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YarnGuy716's picture

The Long Tail Cast On is my preferred method. It gives a nice clean edge that I like. To deal with the Too Loose and Sloppy vs Too Tight To Knit issues, I cast on to 2 needles at once snugly. When you remove the 2nd needle you have even cast on stitches that are not too tight. Just make sure it's snug, not death grip tight.

Like with anything about knitting, the best way to get better at it is too keep doing it. Set aside some time and just practice casting on. It will also help you learn to estimate how much of a tail you need.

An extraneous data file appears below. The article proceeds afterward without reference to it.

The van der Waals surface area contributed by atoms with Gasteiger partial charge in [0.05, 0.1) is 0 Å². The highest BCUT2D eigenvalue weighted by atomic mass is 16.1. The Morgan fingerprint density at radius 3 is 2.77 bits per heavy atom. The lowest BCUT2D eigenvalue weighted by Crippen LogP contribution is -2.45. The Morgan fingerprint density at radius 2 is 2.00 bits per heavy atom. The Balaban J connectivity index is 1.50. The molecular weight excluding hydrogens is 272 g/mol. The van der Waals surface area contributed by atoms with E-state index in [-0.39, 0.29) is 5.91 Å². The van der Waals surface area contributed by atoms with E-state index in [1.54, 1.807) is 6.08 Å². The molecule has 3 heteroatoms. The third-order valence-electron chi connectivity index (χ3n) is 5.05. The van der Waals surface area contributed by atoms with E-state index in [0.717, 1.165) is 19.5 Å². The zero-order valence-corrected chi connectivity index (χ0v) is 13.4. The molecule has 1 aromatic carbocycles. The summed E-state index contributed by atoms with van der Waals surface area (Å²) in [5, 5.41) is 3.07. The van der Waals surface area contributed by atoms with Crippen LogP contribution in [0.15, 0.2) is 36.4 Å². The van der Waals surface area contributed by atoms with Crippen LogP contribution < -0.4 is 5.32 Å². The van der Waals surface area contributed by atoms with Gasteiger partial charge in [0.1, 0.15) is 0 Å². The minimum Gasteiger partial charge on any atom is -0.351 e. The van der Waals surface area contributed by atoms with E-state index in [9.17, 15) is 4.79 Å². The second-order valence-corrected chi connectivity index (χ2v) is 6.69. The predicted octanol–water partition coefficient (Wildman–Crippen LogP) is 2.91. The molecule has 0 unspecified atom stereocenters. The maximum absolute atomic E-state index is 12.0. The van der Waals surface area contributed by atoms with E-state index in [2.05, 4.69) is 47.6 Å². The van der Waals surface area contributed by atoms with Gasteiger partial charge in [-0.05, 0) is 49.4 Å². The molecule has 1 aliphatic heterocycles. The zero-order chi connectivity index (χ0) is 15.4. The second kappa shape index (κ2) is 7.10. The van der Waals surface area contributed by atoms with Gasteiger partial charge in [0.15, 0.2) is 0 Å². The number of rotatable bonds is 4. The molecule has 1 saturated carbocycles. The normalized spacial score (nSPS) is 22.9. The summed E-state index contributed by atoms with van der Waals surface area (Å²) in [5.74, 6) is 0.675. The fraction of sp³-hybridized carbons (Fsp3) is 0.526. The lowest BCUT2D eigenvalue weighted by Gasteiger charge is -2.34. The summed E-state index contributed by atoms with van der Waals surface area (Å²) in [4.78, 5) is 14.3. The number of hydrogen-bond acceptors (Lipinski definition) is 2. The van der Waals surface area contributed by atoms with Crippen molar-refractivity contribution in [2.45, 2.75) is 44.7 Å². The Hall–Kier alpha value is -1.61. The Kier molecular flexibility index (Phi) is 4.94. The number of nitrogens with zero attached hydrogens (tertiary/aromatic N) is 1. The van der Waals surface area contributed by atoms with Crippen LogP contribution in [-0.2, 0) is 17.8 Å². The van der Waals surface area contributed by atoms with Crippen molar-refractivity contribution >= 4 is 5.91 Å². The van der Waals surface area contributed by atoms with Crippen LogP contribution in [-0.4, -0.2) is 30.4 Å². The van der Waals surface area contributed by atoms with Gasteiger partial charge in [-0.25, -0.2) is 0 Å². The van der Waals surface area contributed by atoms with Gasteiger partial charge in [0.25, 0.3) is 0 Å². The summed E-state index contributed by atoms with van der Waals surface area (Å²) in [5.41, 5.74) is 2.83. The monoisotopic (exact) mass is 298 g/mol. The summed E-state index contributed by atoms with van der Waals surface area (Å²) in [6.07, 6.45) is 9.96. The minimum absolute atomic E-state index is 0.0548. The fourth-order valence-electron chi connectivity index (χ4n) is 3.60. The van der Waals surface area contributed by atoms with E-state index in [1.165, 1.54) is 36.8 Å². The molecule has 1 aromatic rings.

Asbjörn's picture

Wow, speedy replies! I suppose I'll be looking into learning the long tail cast on as my next endeavor. Also, I'll have to give that two needle trick Yarnguy mentioned a try, sounds like a good idea. Thanks everyone.


MasonM's picture

Yup, long tail here too


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Asbjörn's picture

Ok, so apparently I have been doing the Long Tail cast on all along, (though I knew it as a Continental or German cast on). I checked out and it describes the very method I was having the trouble with (yet liked best as I felt when properly executed gave the most attractive edge). So it looks like I will spend post turkey dinner tomorrow (er... today), casting on and on and on, and having a go at that double needle trick too. Thanks again and Happy Thanksgiving.


ronhuber's picture

No one ever comments on sloppy cast ons once the article has been washed and blocked. They are a lot like ladders in socks. They disappear after that first washing and stretching. This applies, of course, to natural yarns.

YugiDean's picture